suggested and destructive colours are too bright

Bug #1726320 reported by Iain Lane on 2017-10-23
14
This bug affects 3 people
Affects Status Importance Assigned to Milestone
Ubuntu theme
Low
Unassigned
ubuntu-themes (Ubuntu)
Low
Unassigned

Bug Description

IMO, so feel free to close this if you disagree, the suggested and destructive (green and red) colours that are used in GTK UIs are too bright.

Attached is a screenshot from Marco that shows them both. (It's a faked up example, usually you don't see them together like that.)

They draw the eye too much I think. It should be a hint for where you might or might not want to click, but not something that grabs your attention.

Iain Lane (laney) wrote :
Daniel van Vugt (vanvugt) wrote :

Ubuntu purple! :)

Launchpad Janitor (janitor) wrote :

Status changed to 'Confirmed' because the bug affects multiple users.

Changed in ubuntu-themes (Ubuntu):
status: New → Confirmed
Changed in ubuntu-themes:
status: New → Confirmed

I actually think the colors are good as they are. At least the green color should be very bright because of it's unusual placement (on the top of the window instead of on the bottom). We need to draw the user's attention to it.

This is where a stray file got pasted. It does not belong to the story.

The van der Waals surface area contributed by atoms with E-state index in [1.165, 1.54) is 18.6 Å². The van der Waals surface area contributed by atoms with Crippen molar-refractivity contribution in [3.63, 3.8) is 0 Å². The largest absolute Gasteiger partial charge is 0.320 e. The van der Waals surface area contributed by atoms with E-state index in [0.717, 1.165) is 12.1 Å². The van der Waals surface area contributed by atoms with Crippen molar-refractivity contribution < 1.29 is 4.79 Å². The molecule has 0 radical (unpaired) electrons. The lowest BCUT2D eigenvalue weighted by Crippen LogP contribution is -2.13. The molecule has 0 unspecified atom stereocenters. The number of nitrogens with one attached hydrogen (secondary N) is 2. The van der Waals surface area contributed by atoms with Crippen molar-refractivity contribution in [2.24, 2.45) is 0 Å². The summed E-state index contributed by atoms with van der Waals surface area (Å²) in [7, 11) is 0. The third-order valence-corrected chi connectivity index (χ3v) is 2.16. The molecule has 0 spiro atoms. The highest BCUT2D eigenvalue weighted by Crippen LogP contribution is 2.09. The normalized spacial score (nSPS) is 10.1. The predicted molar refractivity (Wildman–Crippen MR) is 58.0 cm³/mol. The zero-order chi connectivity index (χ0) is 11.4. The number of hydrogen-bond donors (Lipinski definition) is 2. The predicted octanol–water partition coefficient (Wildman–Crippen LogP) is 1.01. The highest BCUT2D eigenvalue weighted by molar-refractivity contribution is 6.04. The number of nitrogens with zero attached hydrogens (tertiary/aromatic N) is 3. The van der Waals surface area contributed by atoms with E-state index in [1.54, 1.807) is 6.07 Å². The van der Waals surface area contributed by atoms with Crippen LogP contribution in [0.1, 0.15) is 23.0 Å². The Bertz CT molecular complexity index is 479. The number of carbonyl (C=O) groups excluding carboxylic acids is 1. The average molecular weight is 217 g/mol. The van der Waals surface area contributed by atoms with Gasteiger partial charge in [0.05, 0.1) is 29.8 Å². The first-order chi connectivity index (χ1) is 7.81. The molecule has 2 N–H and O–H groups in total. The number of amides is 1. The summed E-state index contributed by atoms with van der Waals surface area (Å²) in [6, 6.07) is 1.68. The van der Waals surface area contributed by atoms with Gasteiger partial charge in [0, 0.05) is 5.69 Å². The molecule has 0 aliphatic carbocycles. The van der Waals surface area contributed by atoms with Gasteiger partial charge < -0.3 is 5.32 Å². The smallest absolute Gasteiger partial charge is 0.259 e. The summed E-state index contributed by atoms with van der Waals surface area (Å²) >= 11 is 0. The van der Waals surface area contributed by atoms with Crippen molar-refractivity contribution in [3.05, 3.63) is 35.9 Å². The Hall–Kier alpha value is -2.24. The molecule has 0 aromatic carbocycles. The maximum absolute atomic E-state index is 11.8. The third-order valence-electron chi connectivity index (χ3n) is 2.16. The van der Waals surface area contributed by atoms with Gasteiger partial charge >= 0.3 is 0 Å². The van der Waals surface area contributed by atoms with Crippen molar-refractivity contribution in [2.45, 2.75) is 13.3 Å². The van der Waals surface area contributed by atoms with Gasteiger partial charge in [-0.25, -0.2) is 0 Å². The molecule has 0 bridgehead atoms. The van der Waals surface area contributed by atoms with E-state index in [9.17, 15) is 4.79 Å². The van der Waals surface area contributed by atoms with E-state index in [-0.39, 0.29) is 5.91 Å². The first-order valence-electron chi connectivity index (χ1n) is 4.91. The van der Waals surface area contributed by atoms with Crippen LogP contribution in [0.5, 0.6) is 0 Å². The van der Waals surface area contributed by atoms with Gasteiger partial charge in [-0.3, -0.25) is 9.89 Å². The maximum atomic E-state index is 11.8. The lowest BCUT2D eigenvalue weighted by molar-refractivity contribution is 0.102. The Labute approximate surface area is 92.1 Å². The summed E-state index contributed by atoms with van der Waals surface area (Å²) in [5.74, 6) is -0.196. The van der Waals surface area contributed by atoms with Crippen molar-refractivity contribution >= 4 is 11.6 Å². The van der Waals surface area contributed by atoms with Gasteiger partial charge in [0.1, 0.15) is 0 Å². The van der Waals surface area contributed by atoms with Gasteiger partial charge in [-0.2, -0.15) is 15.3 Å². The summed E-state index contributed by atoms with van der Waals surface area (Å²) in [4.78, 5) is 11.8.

Daniel van Vugt (vanvugt) wrote :

I agree, leaving the green would be fine IMHO. But let's keep this bug open because I'm sure those of us who don't mind the green too much also would not mind it changing, depending on what it changed to.

Changed in ubuntu-themes:
importance: Undecided → Low
Changed in ubuntu-themes (Ubuntu):
importance: Undecided → Low

On Thu, Dec 14, 2017 at 10:49:28AM -0000, Merlijn Sebrechts wrote:
> I actually think the colors are good as they are. At least the green
> color should be very bright because of it's unusual placement (on the
> top of the window instead of on the bottom). We need to draw the user's
> attention to it.

I do not. It should be findable if you need to find it, but it should
not actively interrupt your efforts to read the dialog, as the current
excessively bright colour does.

(And this placement of buttons in header bars in GNOME applications is
not unusual.)

--
Iain Lane [ <email address hidden> ]
Debian Developer [ <email address hidden> ]
Ubuntu Developer [ <email address hidden> ]

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